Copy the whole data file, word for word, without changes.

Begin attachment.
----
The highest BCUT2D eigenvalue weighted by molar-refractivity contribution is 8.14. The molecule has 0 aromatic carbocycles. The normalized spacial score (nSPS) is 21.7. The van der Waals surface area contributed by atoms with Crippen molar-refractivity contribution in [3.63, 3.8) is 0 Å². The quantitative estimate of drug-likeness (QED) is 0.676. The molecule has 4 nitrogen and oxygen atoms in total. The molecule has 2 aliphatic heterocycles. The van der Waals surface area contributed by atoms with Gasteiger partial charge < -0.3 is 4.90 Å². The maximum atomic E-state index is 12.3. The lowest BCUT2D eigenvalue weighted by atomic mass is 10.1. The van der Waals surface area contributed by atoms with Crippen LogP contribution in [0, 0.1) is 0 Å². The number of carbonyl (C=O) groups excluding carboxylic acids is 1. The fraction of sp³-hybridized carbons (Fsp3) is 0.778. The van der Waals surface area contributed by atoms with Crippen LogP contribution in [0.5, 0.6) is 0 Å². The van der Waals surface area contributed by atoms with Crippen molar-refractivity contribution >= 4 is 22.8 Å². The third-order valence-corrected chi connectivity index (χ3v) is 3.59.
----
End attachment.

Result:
The highest BCUT2D eigenvalue weighted by molar-refractivity contribution is 8.14. The molecule has 0 aromatic carbocycles. The normalized spacial score (nSPS) is 21.7. The van der Waals surface area contributed by atoms with Crippen molar-refractivity contribution in [3.63, 3.8) is 0 Å². The quantitative estimate of drug-likeness (QED) is 0.676. The molecule has 4 nitrogen and oxygen atoms in total. The molecule has 2 aliphatic heterocycles. The van der Waals surface area contributed by atoms with Gasteiger partial charge < -0.3 is 4.90 Å². The maximum atomic E-state index is 12.3. The lowest BCUT2D eigenvalue weighted by atomic mass is 10.1. The van der Waals surface area contributed by atoms with Crippen LogP contribution in [0, 0.1) is 0 Å². The number of carbonyl (C=O) groups excluding carboxylic acids is 1. The fraction of sp³-hybridized carbons (Fsp3) is 0.778. The van der Waals surface area contributed by atoms with Crippen LogP contribution in [0.5, 0.6) is 0 Å². The van der Waals surface area contributed by atoms with Crippen molar-refractivity contribution >= 4 is 22.8 Å². The third-order valence-corrected chi connectivity index (χ3v) is 3.59.